The Top 10 Myths about College Athletic Scholarships
If your child is a high school student athlete with aspirations of receiving an athletic scholarship for college, you’re going to find the following report very helpful.
A question I hear a lot of parents asking these days is, “With all the athletic scholarships handed out each year, how can my child get one?”
To help answer that question you must filter through the many myths surrounding athletic scholarships. And trust me – there are a ton.
In today’s newsletter I am going to cover the Top 10 Most Common Myths surrounding the college athletic scholarship process.
Myth #1: My child is talented enough, the college coaches can get him or her into the school despite poor grades.
Truth: Poor grades turn off a coach’s interest more quickly than any other factor. Nearly every school has minimum grade requirements which college coaches must adhere to. No matter how good an athlete your student is, they can’t get around these minimum grades levels. If your child is very close to the minimums, colleges might be willing to make an exception. But if there is another student-athlete that your child is competing with for a scholarship who has better qualifying grades, a coach would rather pursue that other athlete. It is simply a better use of the coach’s time.
Myth #2: My child is talented enough. College coaches will find them.
Truth: This is the biggest mistake I see student-athletes make. The reality is that a very-very small number of high school athletes receive scholarships because a college coach “stumbled upon their ability.” Only the top 2% receive enough media exposure that they are automatically recruited without having to make an effort.
The other 98% have to “put themselves out there” in order to get noticed. Colleges have limited budgets for recruiting in addition to having only so much time to travel the country searching for student-athletes. Videos, references, and stats have become a huge part of the recruiting and evaluating process.
Most parents think that college coaches will be turned off if they see a parent “marketing” their child. This is simply not true. In fact, it makes the coach’s job easier. This type of self-promotion is so commonplace now, that your child will stand little chance of getting noticed without it.
Myth #3: We will wait until our child’s senior year to start looking for athletic scholarships
Truth: The school selection process can take a year or more, so it’s best to start before your child’s senior year. Your child’s freshman or sophomore is the best time to start. Start researching colleges. Putting together a list and begin to make contact with the schools.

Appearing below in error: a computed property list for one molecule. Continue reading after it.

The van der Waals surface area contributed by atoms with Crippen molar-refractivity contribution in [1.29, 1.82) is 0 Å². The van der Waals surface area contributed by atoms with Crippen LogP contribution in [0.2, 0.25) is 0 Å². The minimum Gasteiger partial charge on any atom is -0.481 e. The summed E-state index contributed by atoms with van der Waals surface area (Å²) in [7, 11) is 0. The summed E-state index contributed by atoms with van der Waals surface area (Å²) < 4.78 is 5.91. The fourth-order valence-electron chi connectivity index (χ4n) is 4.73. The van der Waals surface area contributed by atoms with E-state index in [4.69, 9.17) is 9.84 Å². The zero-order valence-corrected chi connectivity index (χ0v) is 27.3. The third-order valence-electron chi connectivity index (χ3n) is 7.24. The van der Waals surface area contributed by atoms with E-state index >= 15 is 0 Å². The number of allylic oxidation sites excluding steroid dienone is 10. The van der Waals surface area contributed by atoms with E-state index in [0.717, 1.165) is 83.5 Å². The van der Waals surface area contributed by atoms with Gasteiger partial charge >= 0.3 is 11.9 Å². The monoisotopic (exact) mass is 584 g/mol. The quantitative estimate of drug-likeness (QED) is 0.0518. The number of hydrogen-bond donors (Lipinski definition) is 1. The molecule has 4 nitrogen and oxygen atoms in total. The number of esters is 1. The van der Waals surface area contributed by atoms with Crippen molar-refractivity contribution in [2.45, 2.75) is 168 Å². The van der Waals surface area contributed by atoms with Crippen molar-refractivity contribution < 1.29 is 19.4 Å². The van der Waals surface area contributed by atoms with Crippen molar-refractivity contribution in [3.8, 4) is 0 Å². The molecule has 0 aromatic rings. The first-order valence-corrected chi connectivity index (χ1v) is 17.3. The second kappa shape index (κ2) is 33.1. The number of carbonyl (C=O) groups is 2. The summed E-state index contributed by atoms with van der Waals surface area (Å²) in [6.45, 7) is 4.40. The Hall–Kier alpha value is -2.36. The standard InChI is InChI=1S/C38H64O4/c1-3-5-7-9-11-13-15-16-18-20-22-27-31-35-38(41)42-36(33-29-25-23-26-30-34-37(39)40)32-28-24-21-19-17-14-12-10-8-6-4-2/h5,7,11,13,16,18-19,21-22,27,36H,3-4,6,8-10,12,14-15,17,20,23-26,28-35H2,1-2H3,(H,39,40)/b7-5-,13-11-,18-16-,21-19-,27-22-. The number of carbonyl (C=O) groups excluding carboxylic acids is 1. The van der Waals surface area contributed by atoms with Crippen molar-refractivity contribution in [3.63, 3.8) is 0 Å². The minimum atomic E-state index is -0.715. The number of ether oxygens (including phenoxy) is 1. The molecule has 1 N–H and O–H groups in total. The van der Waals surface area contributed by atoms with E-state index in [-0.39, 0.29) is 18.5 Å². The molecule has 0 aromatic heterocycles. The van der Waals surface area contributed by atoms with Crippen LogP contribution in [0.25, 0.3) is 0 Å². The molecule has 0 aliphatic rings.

At the very least, start this process no later than the junior year. There are restrictions to how much contact a coach can make with a student athlete prior to the senior year, so be aware of those. The NCAA and NAIA have defined rules for contact periods. You can learn more details on these rules at the following two websites:
Myth #4: We can trust everything the coaches say and promise throughout the recruiting process.
Truth: Coaches as a general rule, must over-recruit. That is, they will talk to and offer more scholarships than they have to give. They are forced to do this because not every student-athlete they offer is going to accept. Put another way, they will talk to more prospects than they have spots for.
On top of that, coaches will tend to over-promise and overstate things about their school, such as the opportunities for playing time and how good they think your child is… all in hopes that your child picks their school.
My advice… be careful. Ask a ton of questions. Try and talk to several of the current student-athletes at the college. And do everything you can to get to know the coach’s character.
Myth #5: Athletic Scholarships will cover all tuition, room and board, and other related costs.
Truth: This could not be further from the truth. It is very rare for a student-athlete to be offered a full athletic scholarship at any school. The number of scholarship dollars is highly regulated by the NCAA and NAIA governing bodies. Each college tries to stretch those dollars as far as they can.
The fact is most scholarships will be partial. That is they will cover only part of the following: room and board, tuition, or books. Be prepared to pay some “out of pocket expenses.”
Key Point: Don’t overlook additional financial aid that you may qualify for in the form of need-based aid or academic scholarships or grants. When you’re making the tough decision as to which school to choose, consider the whole package, not just the athletic scholarship component.
Falling for any one of these college athletic scholarship myths could greatly reduce your child’s chances of not only receiving money but also having an opportunity to further their athletic career.
Stay tuned for the next installment of the CollegeMadeSimple.com online newsletter for Part 2 of the Top Ten College Athletic Scholarship Myths.
To your successful college admissions and funding,